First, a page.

More than 200 Google Forms have been discovered being used as false landing pages for more than 25 companies, brands and government agencies in a phishing scheme to gather users' credentials. The uncovered forms seem to have likely been sent to the victims' email addresses through means of social engineering. Some of the impersonated companies are AT&T, Citibank, Capital One, Outlook and even government agencies like the IRS. Google has removed the forms after they were reported by Zimperium researchers, who discovered the false landing pages, but there is still a risk of some undiscovered forms out there.


Indicators to look for when determining if a login screen is legitimate:

While many of these phishing forms utilize the company's brand and ask users to "sign in" with their email and password just like a real login screen, instead of a login button, the form has a submit button. 

Google Forms also provide a valid SSL certificate, so this gives users the impression that the page is not malicious, but all this indicates is that the page is an encrypted HTTPS connection with a valid SSL certificate, so be sure not to just depend on the "secure" icon at the top of the browser.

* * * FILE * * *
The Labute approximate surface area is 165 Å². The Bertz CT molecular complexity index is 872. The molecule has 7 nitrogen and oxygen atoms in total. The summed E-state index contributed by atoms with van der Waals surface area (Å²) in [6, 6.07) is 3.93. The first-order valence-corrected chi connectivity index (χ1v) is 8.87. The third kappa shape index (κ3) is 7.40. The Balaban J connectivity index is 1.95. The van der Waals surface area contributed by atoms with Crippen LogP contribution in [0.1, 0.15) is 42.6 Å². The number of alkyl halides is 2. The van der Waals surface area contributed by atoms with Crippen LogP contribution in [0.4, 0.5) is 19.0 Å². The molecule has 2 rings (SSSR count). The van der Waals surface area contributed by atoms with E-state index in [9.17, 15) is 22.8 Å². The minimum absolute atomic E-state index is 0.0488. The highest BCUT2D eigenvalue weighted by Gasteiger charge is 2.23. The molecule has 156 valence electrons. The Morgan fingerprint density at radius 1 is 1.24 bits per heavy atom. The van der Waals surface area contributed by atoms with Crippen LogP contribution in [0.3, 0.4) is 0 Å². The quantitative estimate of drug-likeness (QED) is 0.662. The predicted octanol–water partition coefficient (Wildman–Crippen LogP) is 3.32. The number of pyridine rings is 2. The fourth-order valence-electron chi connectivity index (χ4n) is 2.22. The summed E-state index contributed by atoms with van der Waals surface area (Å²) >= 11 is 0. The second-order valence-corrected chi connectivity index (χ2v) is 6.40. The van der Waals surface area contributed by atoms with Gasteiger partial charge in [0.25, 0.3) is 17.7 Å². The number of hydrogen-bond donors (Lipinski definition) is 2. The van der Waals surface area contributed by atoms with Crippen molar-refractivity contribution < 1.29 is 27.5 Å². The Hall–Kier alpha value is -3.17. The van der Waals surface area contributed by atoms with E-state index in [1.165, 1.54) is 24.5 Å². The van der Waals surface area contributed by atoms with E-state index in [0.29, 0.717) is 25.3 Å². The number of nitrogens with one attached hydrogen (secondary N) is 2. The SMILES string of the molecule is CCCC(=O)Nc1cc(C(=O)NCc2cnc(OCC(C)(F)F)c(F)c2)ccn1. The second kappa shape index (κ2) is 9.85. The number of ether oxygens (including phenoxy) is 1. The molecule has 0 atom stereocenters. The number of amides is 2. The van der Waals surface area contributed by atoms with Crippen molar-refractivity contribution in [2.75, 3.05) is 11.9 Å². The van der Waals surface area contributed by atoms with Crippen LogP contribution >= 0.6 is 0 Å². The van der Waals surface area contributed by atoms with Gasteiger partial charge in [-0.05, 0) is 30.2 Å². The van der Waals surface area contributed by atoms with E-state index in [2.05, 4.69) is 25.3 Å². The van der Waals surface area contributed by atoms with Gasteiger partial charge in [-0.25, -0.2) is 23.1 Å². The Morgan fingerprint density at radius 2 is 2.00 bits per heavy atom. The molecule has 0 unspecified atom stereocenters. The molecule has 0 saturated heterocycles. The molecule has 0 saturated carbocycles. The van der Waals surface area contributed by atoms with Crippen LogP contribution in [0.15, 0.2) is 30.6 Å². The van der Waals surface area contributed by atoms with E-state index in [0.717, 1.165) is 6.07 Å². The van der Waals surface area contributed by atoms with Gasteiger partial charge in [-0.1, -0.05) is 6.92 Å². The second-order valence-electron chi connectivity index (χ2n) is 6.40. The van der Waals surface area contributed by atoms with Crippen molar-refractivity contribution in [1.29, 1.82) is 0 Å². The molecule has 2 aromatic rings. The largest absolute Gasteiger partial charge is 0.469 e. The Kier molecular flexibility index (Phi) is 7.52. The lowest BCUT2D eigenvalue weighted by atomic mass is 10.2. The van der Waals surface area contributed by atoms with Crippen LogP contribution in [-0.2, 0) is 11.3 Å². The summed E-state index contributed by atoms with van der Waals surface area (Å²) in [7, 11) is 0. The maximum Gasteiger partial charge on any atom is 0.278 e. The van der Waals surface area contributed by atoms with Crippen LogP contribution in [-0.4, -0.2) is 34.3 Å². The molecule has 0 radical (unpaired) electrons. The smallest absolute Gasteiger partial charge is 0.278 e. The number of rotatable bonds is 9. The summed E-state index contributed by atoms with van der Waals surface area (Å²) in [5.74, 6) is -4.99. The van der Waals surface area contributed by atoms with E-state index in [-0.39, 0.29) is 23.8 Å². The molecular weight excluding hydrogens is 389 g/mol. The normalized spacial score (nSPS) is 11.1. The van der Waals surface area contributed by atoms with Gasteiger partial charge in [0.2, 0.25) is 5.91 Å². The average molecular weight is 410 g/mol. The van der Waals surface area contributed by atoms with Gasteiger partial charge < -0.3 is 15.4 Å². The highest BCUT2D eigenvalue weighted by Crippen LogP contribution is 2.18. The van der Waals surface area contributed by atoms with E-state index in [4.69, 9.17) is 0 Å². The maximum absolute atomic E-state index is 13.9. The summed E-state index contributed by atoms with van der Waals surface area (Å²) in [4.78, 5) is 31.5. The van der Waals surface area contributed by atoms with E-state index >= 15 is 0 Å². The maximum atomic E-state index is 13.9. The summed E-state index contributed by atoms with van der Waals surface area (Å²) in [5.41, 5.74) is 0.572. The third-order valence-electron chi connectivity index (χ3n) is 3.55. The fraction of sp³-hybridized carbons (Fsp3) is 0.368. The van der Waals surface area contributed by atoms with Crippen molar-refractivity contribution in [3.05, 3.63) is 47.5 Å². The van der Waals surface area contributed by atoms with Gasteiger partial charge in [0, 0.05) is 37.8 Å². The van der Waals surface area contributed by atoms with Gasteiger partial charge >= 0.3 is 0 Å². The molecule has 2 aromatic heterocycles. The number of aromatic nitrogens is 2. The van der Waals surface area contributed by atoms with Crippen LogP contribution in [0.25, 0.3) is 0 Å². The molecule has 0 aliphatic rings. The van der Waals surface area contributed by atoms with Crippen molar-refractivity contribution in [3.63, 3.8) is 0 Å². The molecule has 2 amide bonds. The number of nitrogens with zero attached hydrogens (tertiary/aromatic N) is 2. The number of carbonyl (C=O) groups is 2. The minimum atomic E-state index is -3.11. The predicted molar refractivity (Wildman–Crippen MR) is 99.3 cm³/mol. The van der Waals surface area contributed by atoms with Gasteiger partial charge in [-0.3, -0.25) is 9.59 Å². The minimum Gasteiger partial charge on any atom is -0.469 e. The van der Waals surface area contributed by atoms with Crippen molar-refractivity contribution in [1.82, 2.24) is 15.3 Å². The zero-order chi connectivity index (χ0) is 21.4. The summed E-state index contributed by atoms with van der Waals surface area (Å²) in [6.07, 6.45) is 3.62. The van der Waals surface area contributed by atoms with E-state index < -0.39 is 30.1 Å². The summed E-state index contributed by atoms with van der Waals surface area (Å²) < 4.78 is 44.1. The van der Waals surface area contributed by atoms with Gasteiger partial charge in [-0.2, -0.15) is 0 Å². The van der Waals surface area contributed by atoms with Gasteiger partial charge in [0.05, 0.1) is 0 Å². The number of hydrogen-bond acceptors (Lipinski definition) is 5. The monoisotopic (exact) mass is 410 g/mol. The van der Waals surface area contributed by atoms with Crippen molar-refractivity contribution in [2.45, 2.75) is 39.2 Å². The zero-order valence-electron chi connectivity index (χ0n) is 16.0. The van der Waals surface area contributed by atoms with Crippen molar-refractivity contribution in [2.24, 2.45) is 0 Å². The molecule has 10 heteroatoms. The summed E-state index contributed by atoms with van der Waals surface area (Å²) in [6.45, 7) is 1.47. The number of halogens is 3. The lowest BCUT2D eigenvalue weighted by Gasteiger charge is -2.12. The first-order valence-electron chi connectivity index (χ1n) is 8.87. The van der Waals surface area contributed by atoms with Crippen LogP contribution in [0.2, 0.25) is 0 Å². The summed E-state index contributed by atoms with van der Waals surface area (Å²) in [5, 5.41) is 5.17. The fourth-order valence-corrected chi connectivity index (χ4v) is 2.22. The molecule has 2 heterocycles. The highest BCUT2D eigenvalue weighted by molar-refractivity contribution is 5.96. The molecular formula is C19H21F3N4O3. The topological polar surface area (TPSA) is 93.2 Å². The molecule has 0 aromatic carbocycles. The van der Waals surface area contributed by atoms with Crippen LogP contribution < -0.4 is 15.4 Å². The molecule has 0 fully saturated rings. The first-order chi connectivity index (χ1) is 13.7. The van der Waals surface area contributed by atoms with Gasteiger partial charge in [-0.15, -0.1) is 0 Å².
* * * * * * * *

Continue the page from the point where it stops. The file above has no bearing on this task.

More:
At the bottom of the form, there is a message from Google that states, "Never submit passwords through Google Forms."

Check the default completion hint messages in the fields of the form itself. If they use "Your answer" instead of "username", "password", etc., then this indicates the form may not be legitimate.


If you see any of these indicators, do not fill out the form. Instead, you can report the abuse of the form to Google here or get instructions for reporting abuse of forms and other Google services here.

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